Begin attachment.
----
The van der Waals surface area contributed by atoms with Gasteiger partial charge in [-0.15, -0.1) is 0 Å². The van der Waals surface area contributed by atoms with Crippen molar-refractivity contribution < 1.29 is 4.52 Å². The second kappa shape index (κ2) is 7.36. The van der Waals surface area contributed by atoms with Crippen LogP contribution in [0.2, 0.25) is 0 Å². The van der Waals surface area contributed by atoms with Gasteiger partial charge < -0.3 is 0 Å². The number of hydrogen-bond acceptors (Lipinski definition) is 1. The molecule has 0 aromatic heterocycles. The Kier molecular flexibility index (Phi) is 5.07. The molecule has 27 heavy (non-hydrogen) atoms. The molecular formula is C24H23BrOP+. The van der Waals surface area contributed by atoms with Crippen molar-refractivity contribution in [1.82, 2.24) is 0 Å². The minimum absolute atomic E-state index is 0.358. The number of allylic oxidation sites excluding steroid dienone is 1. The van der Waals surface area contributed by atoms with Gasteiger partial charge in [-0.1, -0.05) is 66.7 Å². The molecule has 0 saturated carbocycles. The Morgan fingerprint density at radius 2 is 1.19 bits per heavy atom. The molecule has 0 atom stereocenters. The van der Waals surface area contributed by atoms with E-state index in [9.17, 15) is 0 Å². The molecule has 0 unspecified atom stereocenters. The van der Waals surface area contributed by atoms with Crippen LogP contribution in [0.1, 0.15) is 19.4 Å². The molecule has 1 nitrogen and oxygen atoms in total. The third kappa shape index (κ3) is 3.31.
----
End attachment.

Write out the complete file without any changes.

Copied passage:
The van der Waals surface area contributed by atoms with Gasteiger partial charge in [-0.15, -0.1) is 0 Å². The van der Waals surface area contributed by atoms with Crippen molar-refractivity contribution < 1.29 is 4.52 Å². The second kappa shape index (κ2) is 7.36. The van der Waals surface area contributed by atoms with Crippen LogP contribution in [0.2, 0.25) is 0 Å². The van der Waals surface area contributed by atoms with Gasteiger partial charge < -0.3 is 0 Å². The number of hydrogen-bond acceptors (Lipinski definition) is 1. The molecule has 0 aromatic heterocycles. The Kier molecular flexibility index (Phi) is 5.07. The molecule has 27 heavy (non-hydrogen) atoms. The molecular formula is C24H23BrOP+. The van der Waals surface area contributed by atoms with Crippen molar-refractivity contribution in [1.82, 2.24) is 0 Å². The minimum absolute atomic E-state index is 0.358. The number of allylic oxidation sites excluding steroid dienone is 1. The van der Waals surface area contributed by atoms with Gasteiger partial charge in [-0.1, -0.05) is 66.7 Å². The molecule has 0 saturated carbocycles. The Morgan fingerprint density at radius 2 is 1.19 bits per heavy atom. The molecule has 0 atom stereocenters. The van der Waals surface area contributed by atoms with E-state index in [9.17, 15) is 0 Å². The molecule has 0 unspecified atom stereocenters. The van der Waals surface area contributed by atoms with Crippen LogP contribution in [0.1, 0.15) is 19.4 Å². The molecule has 1 nitrogen and oxygen atoms in total. The third kappa shape index (κ3) is 3.31.